Explore the Depths of Carlsbad Caverns

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Jason Miller standing at bottom of shaft of light in Carlsbad Caverns

Descend into Carlsbad Caverns via the Natural Entrance

If you find yourself in Southern New Mexico, you have to visit Carlsbad Caverns National Park. These beautiful caverns have over 30 miles of passages and the deepest chamber is 1,037 feet below the surface (however, visitors cannot access all of this).  There are two ways to enter the caverns, the Natural Entrance Route or the elevator. We cannot recommend the Natural Entrance enough! It follows the original explorers’ route into the cave and descends over 750 into the Earth. It is a 1.25-mile trail and all downhill, so make sure to bring good shoes. It’s extremely fun to picture yourself as one of the original explorers of the caverns on this trail (minus all the lights, of course).

Tip: For $5 you can buy a self-guided tour. Do it! It explains everything you’re looking at.

Discover why they call it the Big Room

Once you finish the Natural Entrance Route you’ll find yourself in the underground rest area. Here they have a small lunchroom, restrooms, the elevator, and the Big Room Route starting point. We continued on the Big Room Route and were not disappointed. This route is also 1.25-mile trail but completely flat; some parts are even wheelchair accessible. This trail has many of the famous features, including Giant Dome, Painted Grotte, and Bottomless Pit. The Big Room is 8.2-acres and a must-see when you visit Carlsbad Caverns National Park.

You can also take a Ranger guided tour called the King’s Palace. This tour is 1.5 hours and goes through four scenic chambers. It is a mile long tour and descends to the deepest portion of the caverns accessible to visitors, 830 feet below Earth’s surface! Unfortunately, we did not get to take this tour as they were all sold out. We were super bummed about this since we’ve heard most tours will conduct a “blackout” – where they turn off all of the artificial lights to showcase the total darkness inside the cavern! Can you imagine how cool that would be?

Tip: If you want to take a Ranger guided tour of the caverns, book ahead online.

The Flight of the Bats

Lastly, if you go between early spring through October you will be able to catch the evening flight of the bats that reside in Carlsbad Caverns. At dusk, thousands of Brazilian free-tailed bats fly from the cave to hunt insects. Carlsbad Caverns has an amphitheater they’ve built outside of the Natural Entrance for this awesome experience. We went during the offseason when the bats winter in Mexico so we missed this spectacle. Maybe that’s a good reason to go again. Have you been to this national park?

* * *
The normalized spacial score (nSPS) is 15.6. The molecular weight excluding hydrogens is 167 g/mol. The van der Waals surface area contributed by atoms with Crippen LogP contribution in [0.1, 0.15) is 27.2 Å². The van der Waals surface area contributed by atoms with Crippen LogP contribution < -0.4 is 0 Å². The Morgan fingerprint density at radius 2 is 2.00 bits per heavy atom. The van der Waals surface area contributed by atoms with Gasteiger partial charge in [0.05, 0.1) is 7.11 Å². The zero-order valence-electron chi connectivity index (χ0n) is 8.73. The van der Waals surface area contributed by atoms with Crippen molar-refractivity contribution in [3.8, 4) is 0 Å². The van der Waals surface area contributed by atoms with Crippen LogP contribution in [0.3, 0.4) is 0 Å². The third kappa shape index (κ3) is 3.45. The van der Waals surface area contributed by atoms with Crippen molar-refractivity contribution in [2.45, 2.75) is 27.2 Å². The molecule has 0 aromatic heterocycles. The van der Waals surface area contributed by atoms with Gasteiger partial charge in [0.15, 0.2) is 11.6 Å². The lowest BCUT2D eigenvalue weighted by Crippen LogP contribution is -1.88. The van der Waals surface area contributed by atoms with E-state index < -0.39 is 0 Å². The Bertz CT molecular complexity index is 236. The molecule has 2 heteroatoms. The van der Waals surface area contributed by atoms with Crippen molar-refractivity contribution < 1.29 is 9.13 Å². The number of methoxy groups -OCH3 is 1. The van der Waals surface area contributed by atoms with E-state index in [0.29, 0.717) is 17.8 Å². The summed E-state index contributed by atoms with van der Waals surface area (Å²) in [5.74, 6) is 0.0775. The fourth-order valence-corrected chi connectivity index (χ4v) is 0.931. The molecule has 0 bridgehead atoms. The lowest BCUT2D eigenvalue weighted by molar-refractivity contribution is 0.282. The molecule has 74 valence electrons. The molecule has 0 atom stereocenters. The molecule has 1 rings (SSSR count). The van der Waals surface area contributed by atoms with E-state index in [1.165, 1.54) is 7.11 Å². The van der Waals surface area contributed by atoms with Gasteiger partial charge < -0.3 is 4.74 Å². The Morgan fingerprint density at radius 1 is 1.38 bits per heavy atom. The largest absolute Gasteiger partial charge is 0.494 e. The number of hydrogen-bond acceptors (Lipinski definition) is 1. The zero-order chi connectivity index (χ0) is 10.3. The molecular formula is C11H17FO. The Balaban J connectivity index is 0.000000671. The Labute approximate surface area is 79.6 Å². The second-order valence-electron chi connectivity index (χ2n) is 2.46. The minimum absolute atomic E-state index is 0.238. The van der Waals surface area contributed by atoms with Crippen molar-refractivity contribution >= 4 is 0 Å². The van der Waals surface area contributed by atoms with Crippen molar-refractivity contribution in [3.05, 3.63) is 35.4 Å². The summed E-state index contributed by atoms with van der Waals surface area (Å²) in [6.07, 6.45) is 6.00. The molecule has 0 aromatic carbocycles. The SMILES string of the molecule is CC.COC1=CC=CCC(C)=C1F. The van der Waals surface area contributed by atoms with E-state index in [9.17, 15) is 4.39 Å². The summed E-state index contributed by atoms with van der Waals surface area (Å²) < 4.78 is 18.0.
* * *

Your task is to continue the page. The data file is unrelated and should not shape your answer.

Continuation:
A few additional things to note about Carlsbad Caverns National Park:

  1. The cave’s temperature is a constant 56 degrees F.
  2. Kennel services are available in the Visitors Center if you are just passing through and have your fur babies with you.
  3. Please do not touch anything inside the caverns. The oils from your skin may permanently discolor the rock.
  4. This park is open daily except for Thanksgiving, Christmas, and New Year Day. They have summer and non-summer hours so it’s best to check their website before visiting.

Since you in the area, head up to Roswell, NM and explore the International UFO Museum!

1 comment
  1. The summer I was 20 yrs old (1974) I worked in Sequoia Nat’l Park. One of the park’s attractions is Crystal Caverns. They only do guided tours, but as a park employee I got to know other park employees and one just happened to be the ranger who conducted the guided tours of the caverns. He took a few of us down to the caverns late one night and gave us a personal tour, complete with the total blackout experience, which scared the heck out of me. I found the total absence of light to be very disorienting and it made me very dizzy, I almost fell over. Many years later I again visited the caverns, this time with my son and his wife and when it came time for the blackout, I crouched down so I could feet the ground with both hands and feet. The second experience was much less disorienting and therefore less scary. Beware tho…it’s a steep hike down a canyon to reach the caverns…which means a steep hike UP afterwards. The trail is not accessible for folks w/mobility challenges and it’s the only access to the caverns. Folks w/heart/lung issues are also cautioned.

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